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A photographer's guide to shooting food

Don't worry, we've all done it. Standing in a cafe being that person leaning over the table trying to get the perfect snap of the dish in front of us. The result? Usually a photo that's a bit subpar. But help is at hand. Photographer and stylist Anna Cor has given us her tips on how to capture dreamy tablescapes that are good enough for the 'gram. 

@anna.cor

@anna.cor

1. Natural light is the most beautiful, so find the spot where you get the most of it and take your pictures there. In the bedroom perhaps? It doesn't have to be the kitchen table. 

2. Get great props! Plates with low rims are ideal (high ones cast unwanted shadows), and matte surfaces are better than polished ones – the latter reflect light, which makes photographing more difficult and often creates white spots in the photo. Find tumblers made from very thin glass, as thick glass distorts or discolours your motif.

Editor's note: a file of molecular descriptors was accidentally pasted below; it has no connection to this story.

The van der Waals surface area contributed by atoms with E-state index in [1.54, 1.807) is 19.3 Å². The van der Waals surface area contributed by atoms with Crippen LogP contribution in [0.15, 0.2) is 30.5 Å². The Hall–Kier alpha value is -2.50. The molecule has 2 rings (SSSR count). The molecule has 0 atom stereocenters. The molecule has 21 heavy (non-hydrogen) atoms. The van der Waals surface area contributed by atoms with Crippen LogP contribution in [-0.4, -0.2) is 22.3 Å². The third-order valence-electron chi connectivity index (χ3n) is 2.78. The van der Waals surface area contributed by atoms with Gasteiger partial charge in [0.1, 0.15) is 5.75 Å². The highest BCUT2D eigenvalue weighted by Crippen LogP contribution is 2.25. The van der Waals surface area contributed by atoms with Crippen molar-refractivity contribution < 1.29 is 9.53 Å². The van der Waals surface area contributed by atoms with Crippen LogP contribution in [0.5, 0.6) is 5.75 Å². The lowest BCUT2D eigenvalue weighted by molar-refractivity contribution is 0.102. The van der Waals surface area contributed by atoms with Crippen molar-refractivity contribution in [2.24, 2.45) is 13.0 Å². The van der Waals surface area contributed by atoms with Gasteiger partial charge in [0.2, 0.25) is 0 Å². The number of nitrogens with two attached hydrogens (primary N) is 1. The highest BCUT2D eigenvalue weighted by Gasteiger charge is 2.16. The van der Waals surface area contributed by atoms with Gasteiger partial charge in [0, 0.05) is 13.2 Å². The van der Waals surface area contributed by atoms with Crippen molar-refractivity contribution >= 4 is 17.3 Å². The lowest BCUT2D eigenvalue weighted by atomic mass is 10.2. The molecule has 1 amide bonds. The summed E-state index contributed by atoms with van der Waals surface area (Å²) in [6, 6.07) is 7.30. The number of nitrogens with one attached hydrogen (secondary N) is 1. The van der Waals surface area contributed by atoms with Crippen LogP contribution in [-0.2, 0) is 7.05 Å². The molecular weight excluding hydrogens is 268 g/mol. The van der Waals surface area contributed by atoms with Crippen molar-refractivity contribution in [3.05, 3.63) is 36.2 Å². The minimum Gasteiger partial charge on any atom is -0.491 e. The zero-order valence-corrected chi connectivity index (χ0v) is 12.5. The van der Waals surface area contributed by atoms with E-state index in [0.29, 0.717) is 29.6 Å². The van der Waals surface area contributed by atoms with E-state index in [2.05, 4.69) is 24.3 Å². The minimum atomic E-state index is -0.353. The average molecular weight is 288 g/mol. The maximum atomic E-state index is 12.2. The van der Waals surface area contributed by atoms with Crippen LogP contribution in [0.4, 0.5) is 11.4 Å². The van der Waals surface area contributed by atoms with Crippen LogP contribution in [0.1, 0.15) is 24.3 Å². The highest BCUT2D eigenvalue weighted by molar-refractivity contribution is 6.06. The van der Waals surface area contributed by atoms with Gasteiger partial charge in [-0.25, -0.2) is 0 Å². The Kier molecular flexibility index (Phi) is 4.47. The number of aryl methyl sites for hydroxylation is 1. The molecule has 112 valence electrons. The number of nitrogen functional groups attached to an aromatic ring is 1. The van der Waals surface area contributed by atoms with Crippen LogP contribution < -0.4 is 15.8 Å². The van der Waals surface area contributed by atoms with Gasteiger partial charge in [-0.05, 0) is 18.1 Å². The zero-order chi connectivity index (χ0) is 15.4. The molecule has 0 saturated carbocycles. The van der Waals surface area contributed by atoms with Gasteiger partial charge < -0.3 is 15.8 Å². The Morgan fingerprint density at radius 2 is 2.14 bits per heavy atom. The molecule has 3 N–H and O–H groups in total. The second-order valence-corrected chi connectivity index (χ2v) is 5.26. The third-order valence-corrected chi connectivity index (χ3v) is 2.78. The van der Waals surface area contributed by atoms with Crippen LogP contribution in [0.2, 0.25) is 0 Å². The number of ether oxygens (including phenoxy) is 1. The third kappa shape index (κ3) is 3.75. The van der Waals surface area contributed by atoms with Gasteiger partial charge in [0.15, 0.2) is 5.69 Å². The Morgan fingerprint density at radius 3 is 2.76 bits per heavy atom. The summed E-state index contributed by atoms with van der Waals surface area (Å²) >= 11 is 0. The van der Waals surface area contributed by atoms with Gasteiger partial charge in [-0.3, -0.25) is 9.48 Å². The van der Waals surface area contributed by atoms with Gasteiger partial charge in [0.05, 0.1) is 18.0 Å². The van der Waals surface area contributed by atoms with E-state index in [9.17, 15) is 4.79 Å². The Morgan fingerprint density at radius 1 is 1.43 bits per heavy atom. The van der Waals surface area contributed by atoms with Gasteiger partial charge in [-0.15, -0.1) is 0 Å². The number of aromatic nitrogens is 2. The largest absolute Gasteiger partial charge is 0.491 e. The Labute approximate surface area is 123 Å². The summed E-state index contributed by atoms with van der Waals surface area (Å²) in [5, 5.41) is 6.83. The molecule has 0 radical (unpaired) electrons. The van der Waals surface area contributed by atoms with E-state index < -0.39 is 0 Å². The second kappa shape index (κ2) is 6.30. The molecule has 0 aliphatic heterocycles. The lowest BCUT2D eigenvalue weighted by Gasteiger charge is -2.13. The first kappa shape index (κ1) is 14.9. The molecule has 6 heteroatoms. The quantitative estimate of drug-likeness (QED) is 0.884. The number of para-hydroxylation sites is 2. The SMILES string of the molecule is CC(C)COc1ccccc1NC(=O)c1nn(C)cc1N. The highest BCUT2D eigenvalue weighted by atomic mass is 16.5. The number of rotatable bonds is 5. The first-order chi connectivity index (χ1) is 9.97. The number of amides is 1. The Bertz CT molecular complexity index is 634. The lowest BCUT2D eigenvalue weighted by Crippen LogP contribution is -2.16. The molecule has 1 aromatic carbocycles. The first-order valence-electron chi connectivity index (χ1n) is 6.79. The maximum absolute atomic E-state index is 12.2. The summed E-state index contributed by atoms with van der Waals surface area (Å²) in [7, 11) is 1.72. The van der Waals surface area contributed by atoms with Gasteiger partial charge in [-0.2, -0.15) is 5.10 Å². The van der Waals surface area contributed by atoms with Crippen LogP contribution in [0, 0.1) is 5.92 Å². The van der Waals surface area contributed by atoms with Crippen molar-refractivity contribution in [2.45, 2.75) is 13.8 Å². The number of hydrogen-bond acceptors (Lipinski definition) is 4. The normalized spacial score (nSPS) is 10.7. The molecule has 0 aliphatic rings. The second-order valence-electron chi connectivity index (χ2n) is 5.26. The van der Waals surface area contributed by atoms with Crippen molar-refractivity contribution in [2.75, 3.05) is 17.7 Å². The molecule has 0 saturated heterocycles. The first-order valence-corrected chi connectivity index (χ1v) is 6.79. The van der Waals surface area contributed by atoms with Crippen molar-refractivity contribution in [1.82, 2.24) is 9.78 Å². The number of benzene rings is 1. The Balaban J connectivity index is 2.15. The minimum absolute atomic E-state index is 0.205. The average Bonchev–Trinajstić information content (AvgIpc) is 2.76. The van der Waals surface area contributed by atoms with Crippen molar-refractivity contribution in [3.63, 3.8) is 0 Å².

3. Pay attention to colours! Complementary hues like red and green have a dramatic effect, while monochrome tones appear calmer. There's a lot of literature on colour theory – if you want to get better at food photography, I recommend getting a few books on the subject.  

4. Work with various textures. Fabrics and food have a lot to offer in that department. When I style a shoot, I often just use curtains as tablecloths or tear them into pieces to create beautiful linen napkins with frayed edges. The more complex your textures, the more vivid the pictures appear in the end. 

5. Visual storytelling is key. Think about what you want the photo to say and try to create an emotional connection between the picture and the viewer. For example, showing a hand in the photo. It's also great to show the preparation of the dish. Don't just think about the recipe and the styling – think about the whole setting in which the 'story' is told.

@anna.cor

@anna.cor

Article written by: Lisa Wenske

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